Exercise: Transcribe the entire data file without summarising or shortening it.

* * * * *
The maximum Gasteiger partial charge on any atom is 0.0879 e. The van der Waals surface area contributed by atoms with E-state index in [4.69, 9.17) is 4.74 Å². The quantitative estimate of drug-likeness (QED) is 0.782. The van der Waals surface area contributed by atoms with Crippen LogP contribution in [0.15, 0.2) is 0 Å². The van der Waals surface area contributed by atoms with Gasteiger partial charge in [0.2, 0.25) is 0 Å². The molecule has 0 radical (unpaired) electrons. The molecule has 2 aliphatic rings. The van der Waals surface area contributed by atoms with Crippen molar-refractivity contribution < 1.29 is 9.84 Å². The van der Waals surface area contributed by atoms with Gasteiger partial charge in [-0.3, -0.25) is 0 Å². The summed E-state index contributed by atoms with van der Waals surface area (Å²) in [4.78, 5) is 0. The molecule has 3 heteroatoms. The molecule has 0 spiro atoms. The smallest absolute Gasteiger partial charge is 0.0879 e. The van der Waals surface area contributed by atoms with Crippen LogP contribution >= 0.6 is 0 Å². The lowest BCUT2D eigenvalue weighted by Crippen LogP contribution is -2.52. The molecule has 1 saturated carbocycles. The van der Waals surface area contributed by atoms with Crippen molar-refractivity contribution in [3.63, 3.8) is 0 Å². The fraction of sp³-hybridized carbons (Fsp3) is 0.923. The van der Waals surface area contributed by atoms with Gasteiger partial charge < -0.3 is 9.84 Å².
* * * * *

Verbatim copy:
The maximum Gasteiger partial charge on any atom is 0.0879 e. The van der Waals surface area contributed by atoms with E-state index in [4.69, 9.17) is 4.74 Å². The quantitative estimate of drug-likeness (QED) is 0.782. The van der Waals surface area contributed by atoms with Crippen LogP contribution in [0.15, 0.2) is 0 Å². The van der Waals surface area contributed by atoms with Gasteiger partial charge in [0.2, 0.25) is 0 Å². The molecule has 0 radical (unpaired) electrons. The molecule has 2 aliphatic rings. The van der Waals surface area contributed by atoms with Crippen molar-refractivity contribution < 1.29 is 9.84 Å². The van der Waals surface area contributed by atoms with Gasteiger partial charge in [-0.3, -0.25) is 0 Å². The summed E-state index contributed by atoms with van der Waals surface area (Å²) in [4.78, 5) is 0. The molecule has 3 heteroatoms. The molecule has 0 spiro atoms. The smallest absolute Gasteiger partial charge is 0.0879 e. The van der Waals surface area contributed by atoms with Crippen LogP contribution >= 0.6 is 0 Å². The lowest BCUT2D eigenvalue weighted by Crippen LogP contribution is -2.52. The molecule has 1 saturated carbocycles. The van der Waals surface area contributed by atoms with Crippen molar-refractivity contribution in [3.63, 3.8) is 0 Å². The fraction of sp³-hybridized carbons (Fsp3) is 0.923. The van der Waals surface area contributed by atoms with Gasteiger partial charge < -0.3 is 9.84 Å².